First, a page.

Image via 20th Century Fox.
The cast of Grease may have been onto something – a new study suggests that summer lovin’ could be the key to conceiving, finding that sperm is more active in the main months of summer (so January and February in Australia, July and August for the northern hemisphere) and twice as active in this period compared to winter.
Doctors analysed data collection from over 5,000 men attending Northern Italy’s Centre for Reproductive Incapacity (a service offered by University Hospital of Parma), aiming to assess the presence of a possible seasonal pattern in sperm quality.
Researchers largely looked at sperm motility, which refers to the way the sperm moves and it’s ability to swim. This movement is essential in enabling the sperm to swim through a female’s cervix, uterus and fallopian tubes to reach and fertilise an egg.
They found that compared with other seasons of the year, a higher sperm motility was found during the summer. Spring was found to be the time with the highest prevalence of samples with a normal sperm pH (7.2-8), whilst the volume of sperm was higher in winter. (Post continues after gallery.)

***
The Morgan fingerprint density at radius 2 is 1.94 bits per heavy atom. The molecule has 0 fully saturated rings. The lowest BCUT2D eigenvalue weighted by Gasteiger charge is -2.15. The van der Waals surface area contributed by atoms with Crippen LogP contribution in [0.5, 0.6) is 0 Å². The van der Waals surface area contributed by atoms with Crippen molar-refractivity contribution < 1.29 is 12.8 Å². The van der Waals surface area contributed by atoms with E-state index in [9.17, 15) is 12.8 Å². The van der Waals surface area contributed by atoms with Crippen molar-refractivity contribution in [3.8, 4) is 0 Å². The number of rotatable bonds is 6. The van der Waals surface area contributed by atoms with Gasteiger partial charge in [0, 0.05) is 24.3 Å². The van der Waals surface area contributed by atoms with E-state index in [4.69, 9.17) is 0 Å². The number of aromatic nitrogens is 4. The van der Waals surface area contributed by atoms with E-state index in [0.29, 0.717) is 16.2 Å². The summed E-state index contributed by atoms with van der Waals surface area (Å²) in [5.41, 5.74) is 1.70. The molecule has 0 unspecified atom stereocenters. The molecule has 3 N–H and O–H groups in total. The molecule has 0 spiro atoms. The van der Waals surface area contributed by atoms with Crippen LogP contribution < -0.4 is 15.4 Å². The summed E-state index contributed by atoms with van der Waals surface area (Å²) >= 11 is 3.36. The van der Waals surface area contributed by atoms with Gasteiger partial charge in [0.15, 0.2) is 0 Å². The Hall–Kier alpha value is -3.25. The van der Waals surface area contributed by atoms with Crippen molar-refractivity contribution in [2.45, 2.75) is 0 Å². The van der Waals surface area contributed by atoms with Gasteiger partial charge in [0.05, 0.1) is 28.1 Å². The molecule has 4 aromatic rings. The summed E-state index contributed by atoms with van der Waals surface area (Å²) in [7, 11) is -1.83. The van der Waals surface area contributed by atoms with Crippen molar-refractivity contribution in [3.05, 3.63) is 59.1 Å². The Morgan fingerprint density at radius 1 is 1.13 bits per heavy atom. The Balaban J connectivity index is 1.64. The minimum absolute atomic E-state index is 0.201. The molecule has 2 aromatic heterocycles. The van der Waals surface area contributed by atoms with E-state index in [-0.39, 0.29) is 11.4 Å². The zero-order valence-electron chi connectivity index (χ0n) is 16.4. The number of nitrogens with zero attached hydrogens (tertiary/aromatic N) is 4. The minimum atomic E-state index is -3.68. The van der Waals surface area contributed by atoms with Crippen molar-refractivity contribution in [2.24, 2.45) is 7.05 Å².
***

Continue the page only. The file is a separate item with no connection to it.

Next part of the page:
Poor sperm motility is also one of the main factors in male infertility, which is responsible for about half the cases of infertility. Infertility is defined as the “inability to conceive after 12 months of trying” and is said to affect around 15 per cent of Australian couples.
“We have shown the existence of a seasonal variation in some functional aspects of human semen,” said Dr Alfredo De Giorgi who led the study, published in the journal Chronobiology International.
It is believed that seasonal changes in levels of hormones including testosterone may be responsible.
The Independent reports that for seasonal breeders (animals that successfully mate only during certain times of the year), light plays an important role in regulating reproduction to ensure that birth occurs at the most favourable time of the year.
These latest results build on previous studies but the results are conflicting with existing research which found heat has a negative effect on sperm.
A 2013 Israeli study (among others) found sperm had greater numbers with faster swimming speeds and fewer abnormalities in semen made during winter, with a steady decline in quality from spring onwards. (Post continues after video.)